Finally, the right inferior parietal cortex is usually considered as one of the key components of the brain network, supporting the processing of temporal intervals (Lewis and Miall, 2003a; Wittmann, 2009; Bonato et al., 2012). The disruption of the inferior parietal cortex by transcranial magnetic stimulation (TMS) has been shown to alter temporal estimations (Hayashi et al., 2013a). Neuroimaging data has demonstrated activation in the inferior parietal cortex during the measurement of duration (Rao et al., 2001; Harrington et al., 2004). Moreover, lesion analyses of stroke patients with temporal perception deficits show the supramarginal gyrus as a common area of damage (Harrington et al., 1998; Danckert et al., 2007). The ultimate role of the inferior parietal areas has been related to sustained attention in time (Rubia and Smith, 2004). Neuroimaging studies have found activations for both number and time processing, although no complete overlap was observed (Skagerlund et al., 2016).
Our data, thus, demonstrate several parietal areas of overlap between the two studied dimensions. The final, yet crucial, question, raised by the present study, was whether the observed regions of overlap support the same functionality for processing of each dimension.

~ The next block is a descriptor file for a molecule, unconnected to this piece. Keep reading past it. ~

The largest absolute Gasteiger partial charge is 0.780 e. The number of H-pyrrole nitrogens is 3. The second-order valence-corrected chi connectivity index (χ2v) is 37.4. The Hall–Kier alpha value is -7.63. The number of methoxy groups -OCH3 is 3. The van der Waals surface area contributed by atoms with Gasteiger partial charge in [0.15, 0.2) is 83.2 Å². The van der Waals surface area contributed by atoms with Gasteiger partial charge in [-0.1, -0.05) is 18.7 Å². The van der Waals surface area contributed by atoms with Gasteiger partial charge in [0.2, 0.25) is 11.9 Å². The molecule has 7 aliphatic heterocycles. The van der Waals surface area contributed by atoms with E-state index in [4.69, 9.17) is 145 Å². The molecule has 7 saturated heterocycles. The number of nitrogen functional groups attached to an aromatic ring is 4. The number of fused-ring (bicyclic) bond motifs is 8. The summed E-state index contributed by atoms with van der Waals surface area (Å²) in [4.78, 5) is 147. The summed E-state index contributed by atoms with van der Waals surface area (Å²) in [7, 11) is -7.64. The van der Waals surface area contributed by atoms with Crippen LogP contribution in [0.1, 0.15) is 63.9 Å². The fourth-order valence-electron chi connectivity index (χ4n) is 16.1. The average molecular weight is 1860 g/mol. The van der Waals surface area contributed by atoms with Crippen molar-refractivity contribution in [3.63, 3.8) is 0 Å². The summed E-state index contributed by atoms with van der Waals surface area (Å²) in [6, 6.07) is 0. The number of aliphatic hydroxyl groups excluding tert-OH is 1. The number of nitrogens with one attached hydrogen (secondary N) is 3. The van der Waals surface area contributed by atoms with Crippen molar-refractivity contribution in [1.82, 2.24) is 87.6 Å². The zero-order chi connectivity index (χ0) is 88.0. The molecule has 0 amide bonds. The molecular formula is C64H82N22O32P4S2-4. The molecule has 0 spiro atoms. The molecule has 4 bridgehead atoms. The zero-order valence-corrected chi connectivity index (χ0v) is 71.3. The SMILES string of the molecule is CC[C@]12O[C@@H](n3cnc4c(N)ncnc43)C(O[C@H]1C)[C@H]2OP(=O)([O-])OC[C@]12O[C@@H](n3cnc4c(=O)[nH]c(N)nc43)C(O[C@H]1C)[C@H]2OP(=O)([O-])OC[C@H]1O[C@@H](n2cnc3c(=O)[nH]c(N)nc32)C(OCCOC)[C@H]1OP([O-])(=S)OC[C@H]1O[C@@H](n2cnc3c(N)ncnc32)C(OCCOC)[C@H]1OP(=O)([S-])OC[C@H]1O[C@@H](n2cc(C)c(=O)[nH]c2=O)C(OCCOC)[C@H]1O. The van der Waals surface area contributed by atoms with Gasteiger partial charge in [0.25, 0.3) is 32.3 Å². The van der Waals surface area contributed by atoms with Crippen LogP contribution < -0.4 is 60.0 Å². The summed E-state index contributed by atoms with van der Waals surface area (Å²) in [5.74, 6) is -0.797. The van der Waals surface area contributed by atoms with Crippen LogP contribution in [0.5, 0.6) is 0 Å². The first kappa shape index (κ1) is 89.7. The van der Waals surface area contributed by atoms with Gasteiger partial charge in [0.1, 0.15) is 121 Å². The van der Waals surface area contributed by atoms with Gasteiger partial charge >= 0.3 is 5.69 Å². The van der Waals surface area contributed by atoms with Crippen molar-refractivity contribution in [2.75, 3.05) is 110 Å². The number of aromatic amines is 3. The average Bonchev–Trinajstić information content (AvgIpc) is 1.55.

Parietal Overlap but Functional Divergence
Intersection in key numerical areas (i.e., IPS) would favor a view of a common magnitude system for time and number, as explicitly suggested by the ATOM model (Walsh, 2003; Bueti and Walsh, 2009). However, our observed correlation between the described overlapping sites and behavior indicates that dissimilar parietal regions appear to be preferably linked to the behavioral measures for each dimension and, therefore, support different function for each of the studied domains. Right superior parietal cortex effects (IPS) are associated with RTs differences for the contrast between numerosities, whereas the left and right precuneus, together with the right supramarginal gyrus, appear to be associated with the behavioral outcome during the contrast of durations. These areas are, respectively, considered as key parts of the numerical and the time processing networks.